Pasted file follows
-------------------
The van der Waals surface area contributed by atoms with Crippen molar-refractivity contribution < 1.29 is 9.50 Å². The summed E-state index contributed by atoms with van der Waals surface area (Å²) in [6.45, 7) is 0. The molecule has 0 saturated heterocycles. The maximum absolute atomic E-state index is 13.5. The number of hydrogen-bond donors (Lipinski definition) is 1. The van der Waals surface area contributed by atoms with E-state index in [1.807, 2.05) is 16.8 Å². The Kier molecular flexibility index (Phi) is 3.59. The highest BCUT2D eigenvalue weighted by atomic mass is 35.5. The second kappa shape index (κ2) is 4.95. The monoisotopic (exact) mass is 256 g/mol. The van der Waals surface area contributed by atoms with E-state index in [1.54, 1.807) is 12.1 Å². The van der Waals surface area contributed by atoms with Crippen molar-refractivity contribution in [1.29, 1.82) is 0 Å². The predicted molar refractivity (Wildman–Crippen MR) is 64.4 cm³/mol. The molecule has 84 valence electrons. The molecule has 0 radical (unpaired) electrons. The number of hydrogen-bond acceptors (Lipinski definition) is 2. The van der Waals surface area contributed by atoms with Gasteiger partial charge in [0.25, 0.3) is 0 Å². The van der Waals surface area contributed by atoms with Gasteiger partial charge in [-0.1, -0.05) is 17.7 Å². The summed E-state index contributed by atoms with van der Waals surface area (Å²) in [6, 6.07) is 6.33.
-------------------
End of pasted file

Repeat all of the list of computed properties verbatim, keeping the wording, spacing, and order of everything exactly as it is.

The van der Waals surface area contributed by atoms with Crippen molar-refractivity contribution < 1.29 is 9.50 Å². The summed E-state index contributed by atoms with van der Waals surface area (Å²) in [6.45, 7) is 0. The molecule has 0 saturated heterocycles. The maximum absolute atomic E-state index is 13.5. The number of hydrogen-bond donors (Lipinski definition) is 1. The van der Waals surface area contributed by atoms with E-state index in [1.807, 2.05) is 16.8 Å². The Kier molecular flexibility index (Phi) is 3.59. The highest BCUT2D eigenvalue weighted by atomic mass is 35.5. The second kappa shape index (κ2) is 4.95. The monoisotopic (exact) mass is 256 g/mol. The van der Waals surface area contributed by atoms with E-state index in [1.54, 1.807) is 12.1 Å². The van der Waals surface area contributed by atoms with Crippen molar-refractivity contribution in [1.29, 1.82) is 0 Å². The predicted molar refractivity (Wildman–Crippen MR) is 64.4 cm³/mol. The molecule has 84 valence electrons. The molecule has 0 radical (unpaired) electrons. The number of hydrogen-bond acceptors (Lipinski definition) is 2. The van der Waals surface area contributed by atoms with Gasteiger partial charge in [0.25, 0.3) is 0 Å². The van der Waals surface area contributed by atoms with Gasteiger partial charge in [-0.1, -0.05) is 17.7 Å². The summed E-state index contributed by atoms with van der Waals surface area (Å²) in [6, 6.07) is 6.33.